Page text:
It’s that time of year — high school juniors are finally realizing college looms in their near future, and high school seniors are attempting to choose where they will spend the next four years. Before taking off on a college tour, here are five tips to make the experience more pleasant — and productive.
Plan the trip together.
Don’t assume what your student wants out of college. Ideally, start your visits the spring of their junior year in high school. Talk to them about where they’d like to live-that’s much easier than asking what they want to study. Decide how long you can travel, and talk about your budget. Try to squeeze in a ‘fun’ outing during the visits-you’ll be glad to have part of the trip to take your mind off the stress of the next few years. Don’t overwhelm your student by planning every detail alone-the more they own the trip, the more open minded they’re likely to be.
Don’t overwhelm your student on the first trip.
College visits are stressful. Students are worried about admissions, moving, and making what might be the first ‘big’ decision of their lives. Parents are worried about finances, admissions, safety, and their child’s happiness. Look at a map together, and choose four or five schools to visit on the first trip. It’s possible to do two campus visits in one day, so think about proximity and plan carefully. Visits usually involve a walking tour and an admissions interview, so plan 2-3 hours per campus.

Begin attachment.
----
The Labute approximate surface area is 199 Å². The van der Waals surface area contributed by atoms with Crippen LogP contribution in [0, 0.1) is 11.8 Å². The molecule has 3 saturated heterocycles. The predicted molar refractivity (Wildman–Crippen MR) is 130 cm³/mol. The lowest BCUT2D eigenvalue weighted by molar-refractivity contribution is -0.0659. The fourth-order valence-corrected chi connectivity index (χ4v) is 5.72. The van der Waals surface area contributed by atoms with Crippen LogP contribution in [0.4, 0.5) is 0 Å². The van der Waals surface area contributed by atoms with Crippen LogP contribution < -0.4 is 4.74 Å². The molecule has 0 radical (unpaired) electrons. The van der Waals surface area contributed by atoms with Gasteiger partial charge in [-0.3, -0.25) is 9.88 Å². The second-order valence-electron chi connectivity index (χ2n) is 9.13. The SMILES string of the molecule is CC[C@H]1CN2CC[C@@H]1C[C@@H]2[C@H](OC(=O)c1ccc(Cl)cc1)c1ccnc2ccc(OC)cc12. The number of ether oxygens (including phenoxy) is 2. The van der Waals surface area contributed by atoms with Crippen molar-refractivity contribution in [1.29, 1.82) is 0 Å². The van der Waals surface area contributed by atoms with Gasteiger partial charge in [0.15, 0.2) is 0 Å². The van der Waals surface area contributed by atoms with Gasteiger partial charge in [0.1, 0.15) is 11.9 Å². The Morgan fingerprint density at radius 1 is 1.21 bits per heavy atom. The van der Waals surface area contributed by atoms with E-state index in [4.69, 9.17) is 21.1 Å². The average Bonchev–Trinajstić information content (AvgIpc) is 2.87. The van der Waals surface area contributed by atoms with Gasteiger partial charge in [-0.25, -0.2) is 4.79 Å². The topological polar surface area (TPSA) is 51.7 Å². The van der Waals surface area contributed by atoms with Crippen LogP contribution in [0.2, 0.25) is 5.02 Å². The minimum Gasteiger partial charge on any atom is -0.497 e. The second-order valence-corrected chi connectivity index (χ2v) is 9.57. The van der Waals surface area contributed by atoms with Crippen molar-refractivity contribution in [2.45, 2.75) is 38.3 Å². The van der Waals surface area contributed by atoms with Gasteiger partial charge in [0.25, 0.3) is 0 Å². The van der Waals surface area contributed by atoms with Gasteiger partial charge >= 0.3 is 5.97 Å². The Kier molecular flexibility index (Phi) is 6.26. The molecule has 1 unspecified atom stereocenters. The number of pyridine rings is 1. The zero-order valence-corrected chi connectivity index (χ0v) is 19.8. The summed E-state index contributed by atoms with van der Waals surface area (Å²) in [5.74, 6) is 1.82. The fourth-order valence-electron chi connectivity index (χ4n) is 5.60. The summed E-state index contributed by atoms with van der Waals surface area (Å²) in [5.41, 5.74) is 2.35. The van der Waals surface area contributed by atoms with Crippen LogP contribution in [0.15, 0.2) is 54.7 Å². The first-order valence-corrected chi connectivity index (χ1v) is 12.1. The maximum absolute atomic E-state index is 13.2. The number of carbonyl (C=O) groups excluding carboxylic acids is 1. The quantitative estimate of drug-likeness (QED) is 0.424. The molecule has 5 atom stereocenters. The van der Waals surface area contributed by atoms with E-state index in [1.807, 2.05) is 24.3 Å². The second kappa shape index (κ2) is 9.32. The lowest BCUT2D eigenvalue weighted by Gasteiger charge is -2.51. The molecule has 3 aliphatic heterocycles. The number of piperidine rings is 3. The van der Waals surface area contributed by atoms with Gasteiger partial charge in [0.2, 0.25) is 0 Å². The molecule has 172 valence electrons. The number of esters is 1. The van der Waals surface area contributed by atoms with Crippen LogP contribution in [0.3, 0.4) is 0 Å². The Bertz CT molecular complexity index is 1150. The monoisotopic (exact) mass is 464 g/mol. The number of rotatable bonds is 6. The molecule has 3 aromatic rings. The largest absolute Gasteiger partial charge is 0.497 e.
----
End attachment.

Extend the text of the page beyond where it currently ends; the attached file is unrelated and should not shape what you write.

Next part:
Choose a variety of schools to visit.
Try not to get stuck in one idea of what college should be like for your student. Visit small, medium and large campuses. Go to both public and private schools. Providing your student with a variety of colleges to experience first hand will allow them to see there are all kinds of options.
Schedule interviews and meetings prior to your visit.
If your child has a special interest in college, schedule a meeting with the appropriate coach, faculty member, or admissions officer. The face-to-face opportunity can provide both students and the college a chance to assess compatibility. College admission offices are very helpful with facilitating these kinds of connections, but plan ahead. Same-day meetings are very hard to manage. If visiting a private school, be sure to schedule an interview for your student. Many private colleges require these, and they are an excellent opportunity to show a student’s strengths and fit for the college outside of the paper application process.
Trust your instincts.
Visiting a college campus offers so much more than an online information search. On campus, encourage your student to imagine themselves in the quad, living in the dorm, eating in the cafeteria, and sitting in the classrooms. Encourage them to look around at the other students, and see if they feel at home. Talking to current students provides an excellent sample of what the campus life is really like. Trust your student’s instincts-they will walk away with a feeling about the school. Instead of having them immediately rank their experience, encourage them to journal their feelings and reactions to what they saw and heard. Jennifer Wolfe is a mom to two teens, as well as a middle school teacher in California. She has degrees in elementary and secondary education and has taught for 23 years.